“It’s a short, sharp, transient pain, which comes from the exposed dentin; that occurs in response to thermal, tactile, chemical or osmotic “stimuli.
The dentin is exposed either by wear of tooth surface or gum tissue and root exposure. How are you roots are not covered by enamel, thousands of tiny tubules that go to the tooth’s nerve center (pulp) are exposed. When heat, cold or pressure touches these channels, you feel pain.
Ignoring your sensitive teeth can lead to other oral problems (e.g., toothbrushing worse and therefore increased cavities and gum disease).
How do I know if I have sensitive teeth?
If you ever felt a painful sensation in your teeth after eating or drinking hot or cold foods or drinks, that means you have had sensitive teeth. This is usually a common situation as one in four adults in the United States suffer from this condition often comes and goes at different times of life.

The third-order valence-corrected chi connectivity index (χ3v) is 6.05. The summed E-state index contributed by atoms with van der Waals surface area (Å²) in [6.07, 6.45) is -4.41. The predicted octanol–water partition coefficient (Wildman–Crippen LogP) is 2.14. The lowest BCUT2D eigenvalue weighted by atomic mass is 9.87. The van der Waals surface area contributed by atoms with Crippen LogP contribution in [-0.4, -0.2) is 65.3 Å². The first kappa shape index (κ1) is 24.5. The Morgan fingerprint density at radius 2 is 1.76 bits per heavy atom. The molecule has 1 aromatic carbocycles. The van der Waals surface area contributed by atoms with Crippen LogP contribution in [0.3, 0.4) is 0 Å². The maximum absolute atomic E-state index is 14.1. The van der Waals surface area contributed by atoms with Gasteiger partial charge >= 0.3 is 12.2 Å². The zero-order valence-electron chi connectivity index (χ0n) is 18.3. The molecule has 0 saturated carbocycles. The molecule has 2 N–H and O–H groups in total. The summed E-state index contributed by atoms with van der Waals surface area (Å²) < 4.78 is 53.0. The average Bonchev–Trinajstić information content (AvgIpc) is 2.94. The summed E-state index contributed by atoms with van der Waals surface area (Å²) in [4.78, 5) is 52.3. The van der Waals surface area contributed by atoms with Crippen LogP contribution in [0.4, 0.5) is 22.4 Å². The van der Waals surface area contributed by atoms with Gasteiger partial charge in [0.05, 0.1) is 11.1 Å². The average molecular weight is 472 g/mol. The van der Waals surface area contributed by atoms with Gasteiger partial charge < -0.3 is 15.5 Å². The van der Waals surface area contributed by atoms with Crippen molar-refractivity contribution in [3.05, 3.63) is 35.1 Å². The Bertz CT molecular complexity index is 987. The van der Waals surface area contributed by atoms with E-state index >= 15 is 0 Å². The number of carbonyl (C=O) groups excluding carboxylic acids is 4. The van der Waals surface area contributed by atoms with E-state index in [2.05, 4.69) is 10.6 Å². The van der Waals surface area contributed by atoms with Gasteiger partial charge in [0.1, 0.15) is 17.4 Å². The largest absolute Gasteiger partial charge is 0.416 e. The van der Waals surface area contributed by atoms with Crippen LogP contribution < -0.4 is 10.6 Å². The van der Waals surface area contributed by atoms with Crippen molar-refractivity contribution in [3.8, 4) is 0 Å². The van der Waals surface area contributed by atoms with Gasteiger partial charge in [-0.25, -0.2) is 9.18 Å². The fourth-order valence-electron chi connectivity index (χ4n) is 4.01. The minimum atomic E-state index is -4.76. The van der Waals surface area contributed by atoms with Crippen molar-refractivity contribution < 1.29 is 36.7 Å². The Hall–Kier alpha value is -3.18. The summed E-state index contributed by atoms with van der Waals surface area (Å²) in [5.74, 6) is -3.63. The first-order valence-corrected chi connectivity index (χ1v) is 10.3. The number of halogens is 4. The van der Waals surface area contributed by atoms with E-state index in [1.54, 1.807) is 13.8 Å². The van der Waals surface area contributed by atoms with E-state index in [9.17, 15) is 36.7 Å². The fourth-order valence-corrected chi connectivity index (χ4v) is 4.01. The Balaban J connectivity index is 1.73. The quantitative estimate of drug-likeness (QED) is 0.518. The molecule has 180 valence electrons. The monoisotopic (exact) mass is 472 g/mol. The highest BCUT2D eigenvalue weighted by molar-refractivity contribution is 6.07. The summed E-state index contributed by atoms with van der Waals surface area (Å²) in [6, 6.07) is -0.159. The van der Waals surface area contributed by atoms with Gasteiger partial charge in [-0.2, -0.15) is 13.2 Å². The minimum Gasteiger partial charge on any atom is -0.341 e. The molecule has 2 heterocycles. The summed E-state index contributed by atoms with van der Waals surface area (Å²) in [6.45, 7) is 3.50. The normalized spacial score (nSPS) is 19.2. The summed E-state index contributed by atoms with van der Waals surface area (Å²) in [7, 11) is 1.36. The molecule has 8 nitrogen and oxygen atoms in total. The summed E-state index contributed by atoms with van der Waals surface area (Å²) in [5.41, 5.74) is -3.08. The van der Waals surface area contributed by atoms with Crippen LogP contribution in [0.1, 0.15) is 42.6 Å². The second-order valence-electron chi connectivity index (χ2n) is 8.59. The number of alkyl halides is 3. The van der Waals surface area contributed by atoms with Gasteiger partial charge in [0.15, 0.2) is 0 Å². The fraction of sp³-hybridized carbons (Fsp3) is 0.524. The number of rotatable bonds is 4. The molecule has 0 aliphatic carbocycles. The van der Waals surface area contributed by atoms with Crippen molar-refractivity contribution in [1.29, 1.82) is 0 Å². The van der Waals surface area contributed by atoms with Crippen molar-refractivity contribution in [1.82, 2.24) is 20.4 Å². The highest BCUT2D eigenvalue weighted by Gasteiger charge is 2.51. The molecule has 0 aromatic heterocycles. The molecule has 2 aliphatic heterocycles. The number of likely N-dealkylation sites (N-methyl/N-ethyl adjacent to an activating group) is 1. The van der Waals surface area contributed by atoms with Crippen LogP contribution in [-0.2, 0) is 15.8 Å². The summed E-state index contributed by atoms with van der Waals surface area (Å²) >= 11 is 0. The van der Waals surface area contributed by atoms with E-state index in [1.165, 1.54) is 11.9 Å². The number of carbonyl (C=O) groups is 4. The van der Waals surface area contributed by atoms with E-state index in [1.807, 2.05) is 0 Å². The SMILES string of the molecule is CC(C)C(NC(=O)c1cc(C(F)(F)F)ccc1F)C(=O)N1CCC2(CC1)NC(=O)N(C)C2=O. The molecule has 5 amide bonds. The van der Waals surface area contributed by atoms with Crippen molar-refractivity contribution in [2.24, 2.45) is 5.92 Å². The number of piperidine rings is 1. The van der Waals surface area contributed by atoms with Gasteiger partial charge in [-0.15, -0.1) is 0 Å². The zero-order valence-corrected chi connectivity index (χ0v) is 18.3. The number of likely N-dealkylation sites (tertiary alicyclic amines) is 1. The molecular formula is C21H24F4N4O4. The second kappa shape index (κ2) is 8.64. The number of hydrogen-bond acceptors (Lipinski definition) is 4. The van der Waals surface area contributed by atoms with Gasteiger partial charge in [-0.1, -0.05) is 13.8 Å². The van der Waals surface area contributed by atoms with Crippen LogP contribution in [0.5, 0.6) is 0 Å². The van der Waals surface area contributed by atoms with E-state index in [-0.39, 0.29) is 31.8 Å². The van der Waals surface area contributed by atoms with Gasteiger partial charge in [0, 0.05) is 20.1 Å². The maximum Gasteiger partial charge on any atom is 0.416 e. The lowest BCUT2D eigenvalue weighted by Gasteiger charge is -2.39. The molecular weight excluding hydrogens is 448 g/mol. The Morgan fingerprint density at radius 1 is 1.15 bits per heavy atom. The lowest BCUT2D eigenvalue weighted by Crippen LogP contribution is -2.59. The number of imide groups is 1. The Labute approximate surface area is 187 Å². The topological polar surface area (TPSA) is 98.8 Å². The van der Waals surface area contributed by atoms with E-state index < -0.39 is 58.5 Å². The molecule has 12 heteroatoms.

How to treat sensitive teeth?
First and most important is that you discuss with your dentist or hygienist. Sensitive teeth can usually be treated successfully. Your dentist will prescribe a gel or a fluoride rinse. Try using toothpastes specially formulated for sensitive teeth. Ask your dentist for sensitive teeth which product is right for you.
Be sure to brush your teeth properly, because otherwise you can wear away, making them more sensitive. An Overzealous brushing, an ill-fitting partial dentures, orthodontic treatment may cause tooth abrasion.